ECB has room to cut lending rates
Thursday, 24 April 2008

The European Central Bank has room to cut its main lending rate later this year, a director of the International Monetary Fund said Monday, reports AFP.

“We don’t say cut now,” tempered Michael Deppler during a press conference at the ECB’s headquarters that coincided with the release of a report on the consequences of the financial crisis in Europe.

Inflation which is “uncomfortably high” at the moment should ease in coming months and reach the bank’s target of just below 2.0 per cent in 2009, while economic prospects are growing darker in the 15-nation eurozone, the IMF forecast.

As a result, the ECB had room to lower its rates, Deppler said, though he also suggested: Let’s get through the spring of the German (wage) negotiation round, which bank officials warn might push inflation higher in the longer term.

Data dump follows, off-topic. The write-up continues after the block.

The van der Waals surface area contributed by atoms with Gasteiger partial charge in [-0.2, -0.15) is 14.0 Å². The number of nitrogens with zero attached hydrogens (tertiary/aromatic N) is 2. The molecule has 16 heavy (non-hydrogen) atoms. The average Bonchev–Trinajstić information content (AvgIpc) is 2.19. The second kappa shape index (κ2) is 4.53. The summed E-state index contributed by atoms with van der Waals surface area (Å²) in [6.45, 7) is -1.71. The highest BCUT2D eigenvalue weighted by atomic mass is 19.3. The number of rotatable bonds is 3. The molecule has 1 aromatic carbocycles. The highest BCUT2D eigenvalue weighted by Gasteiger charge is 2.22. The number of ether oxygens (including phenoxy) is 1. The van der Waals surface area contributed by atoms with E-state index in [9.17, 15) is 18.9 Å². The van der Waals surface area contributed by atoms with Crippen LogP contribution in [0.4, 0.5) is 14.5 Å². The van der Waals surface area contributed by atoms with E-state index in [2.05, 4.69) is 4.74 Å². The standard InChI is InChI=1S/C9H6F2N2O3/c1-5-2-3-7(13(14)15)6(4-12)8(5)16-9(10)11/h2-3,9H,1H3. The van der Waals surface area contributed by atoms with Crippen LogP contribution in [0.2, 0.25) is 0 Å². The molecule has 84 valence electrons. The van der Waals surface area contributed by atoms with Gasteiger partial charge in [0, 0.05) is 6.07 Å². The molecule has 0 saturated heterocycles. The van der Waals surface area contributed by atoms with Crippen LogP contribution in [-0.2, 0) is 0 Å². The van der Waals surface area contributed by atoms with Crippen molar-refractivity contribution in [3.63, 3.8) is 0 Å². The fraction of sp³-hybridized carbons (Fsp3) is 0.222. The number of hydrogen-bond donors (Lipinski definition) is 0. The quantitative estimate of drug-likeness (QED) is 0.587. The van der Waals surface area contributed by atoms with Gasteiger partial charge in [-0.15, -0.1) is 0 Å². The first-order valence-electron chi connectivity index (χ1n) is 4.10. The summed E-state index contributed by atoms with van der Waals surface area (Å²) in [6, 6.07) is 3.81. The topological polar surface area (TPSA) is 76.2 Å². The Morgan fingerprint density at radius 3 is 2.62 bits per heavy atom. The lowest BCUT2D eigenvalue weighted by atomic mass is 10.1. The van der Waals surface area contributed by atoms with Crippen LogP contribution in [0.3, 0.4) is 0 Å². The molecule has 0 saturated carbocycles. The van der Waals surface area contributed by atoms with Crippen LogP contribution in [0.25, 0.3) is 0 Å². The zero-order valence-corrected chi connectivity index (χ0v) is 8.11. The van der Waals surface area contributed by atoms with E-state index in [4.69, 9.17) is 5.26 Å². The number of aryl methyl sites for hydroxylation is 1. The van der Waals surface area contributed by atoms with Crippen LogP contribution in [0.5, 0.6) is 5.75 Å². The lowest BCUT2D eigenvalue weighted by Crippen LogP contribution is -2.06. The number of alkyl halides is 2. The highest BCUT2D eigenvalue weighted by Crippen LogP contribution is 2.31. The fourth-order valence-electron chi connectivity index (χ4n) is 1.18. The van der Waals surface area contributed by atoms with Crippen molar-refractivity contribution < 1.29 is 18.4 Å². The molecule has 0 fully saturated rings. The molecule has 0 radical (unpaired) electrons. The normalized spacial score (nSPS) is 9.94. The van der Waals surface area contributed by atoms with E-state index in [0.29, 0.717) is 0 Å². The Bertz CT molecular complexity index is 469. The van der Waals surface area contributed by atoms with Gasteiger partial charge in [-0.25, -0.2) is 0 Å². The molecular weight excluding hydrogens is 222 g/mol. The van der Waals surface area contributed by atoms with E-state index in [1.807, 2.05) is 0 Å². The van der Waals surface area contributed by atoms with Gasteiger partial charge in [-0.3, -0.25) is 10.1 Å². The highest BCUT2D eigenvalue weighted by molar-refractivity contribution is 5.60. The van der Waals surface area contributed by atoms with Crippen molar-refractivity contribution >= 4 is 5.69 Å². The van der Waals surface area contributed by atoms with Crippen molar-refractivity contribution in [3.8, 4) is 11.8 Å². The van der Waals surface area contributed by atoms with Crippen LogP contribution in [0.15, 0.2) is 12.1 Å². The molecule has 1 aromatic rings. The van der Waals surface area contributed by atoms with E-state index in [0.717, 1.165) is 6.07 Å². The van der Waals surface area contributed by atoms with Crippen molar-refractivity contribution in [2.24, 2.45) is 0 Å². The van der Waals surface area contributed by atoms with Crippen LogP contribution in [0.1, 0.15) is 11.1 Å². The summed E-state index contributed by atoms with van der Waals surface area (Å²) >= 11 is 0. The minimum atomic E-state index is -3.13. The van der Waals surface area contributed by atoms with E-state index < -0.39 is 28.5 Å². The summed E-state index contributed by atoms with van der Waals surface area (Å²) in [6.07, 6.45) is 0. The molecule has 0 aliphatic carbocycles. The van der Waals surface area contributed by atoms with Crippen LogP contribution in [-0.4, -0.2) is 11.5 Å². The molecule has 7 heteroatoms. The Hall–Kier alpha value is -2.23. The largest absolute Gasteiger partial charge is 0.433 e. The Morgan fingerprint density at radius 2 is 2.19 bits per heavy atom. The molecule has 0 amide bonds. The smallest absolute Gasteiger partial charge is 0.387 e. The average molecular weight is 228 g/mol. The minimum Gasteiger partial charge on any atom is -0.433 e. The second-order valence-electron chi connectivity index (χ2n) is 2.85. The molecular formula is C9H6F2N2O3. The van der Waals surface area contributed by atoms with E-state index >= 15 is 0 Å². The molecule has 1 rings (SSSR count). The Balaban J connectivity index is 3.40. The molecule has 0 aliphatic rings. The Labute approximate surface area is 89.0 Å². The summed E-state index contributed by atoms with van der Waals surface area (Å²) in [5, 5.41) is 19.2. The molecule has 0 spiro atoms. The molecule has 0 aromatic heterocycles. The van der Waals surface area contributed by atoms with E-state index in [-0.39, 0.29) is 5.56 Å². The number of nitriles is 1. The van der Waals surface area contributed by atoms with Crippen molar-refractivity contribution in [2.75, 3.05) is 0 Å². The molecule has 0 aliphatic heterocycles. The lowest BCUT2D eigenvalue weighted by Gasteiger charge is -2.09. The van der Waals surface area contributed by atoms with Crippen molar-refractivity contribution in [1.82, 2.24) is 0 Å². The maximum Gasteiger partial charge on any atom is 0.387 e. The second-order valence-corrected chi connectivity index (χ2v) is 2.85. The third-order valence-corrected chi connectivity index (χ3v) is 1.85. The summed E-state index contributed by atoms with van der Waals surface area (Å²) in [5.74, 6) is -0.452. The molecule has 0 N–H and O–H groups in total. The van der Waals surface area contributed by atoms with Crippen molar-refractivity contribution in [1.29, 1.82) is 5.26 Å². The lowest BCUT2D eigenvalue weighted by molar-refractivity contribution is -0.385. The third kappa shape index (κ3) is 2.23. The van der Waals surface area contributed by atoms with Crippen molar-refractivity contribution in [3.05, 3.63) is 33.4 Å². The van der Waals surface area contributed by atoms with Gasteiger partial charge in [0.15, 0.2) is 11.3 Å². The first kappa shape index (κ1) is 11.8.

In early April, the IMF painted a pessimitic picture of eurozone economic prospects and had called on the ECB to cut lending rates, as have the US Federal Reserve and the Bank of England.

This time around the tone was less alarmist however, even though the fund continued to implicitly call for lower rates later in the year.

The ECB’s mandate to prevent inflation from spiraling out of control has been cited by its governors as justification for maintaining its main rate at 4.0 per cent while other banks have eased rates to underpin economic growth.

Eurozone inflation hit a record 3.6 per cent in March, and ECB president Jean-Claude Trichet has warned that if wages and general prices were raised in response to a sharp jump in energy and food prices, it could set a trend that would be increasing hard to counter.

With German labour unions now winning substantial pay raises following several years of moderation, analysts forecast the ECB rate of 4.0 per cent that was set in June would continue to hold sway until September at the earliest. Some have now begun to predict the ECB will not lower its rates at all.

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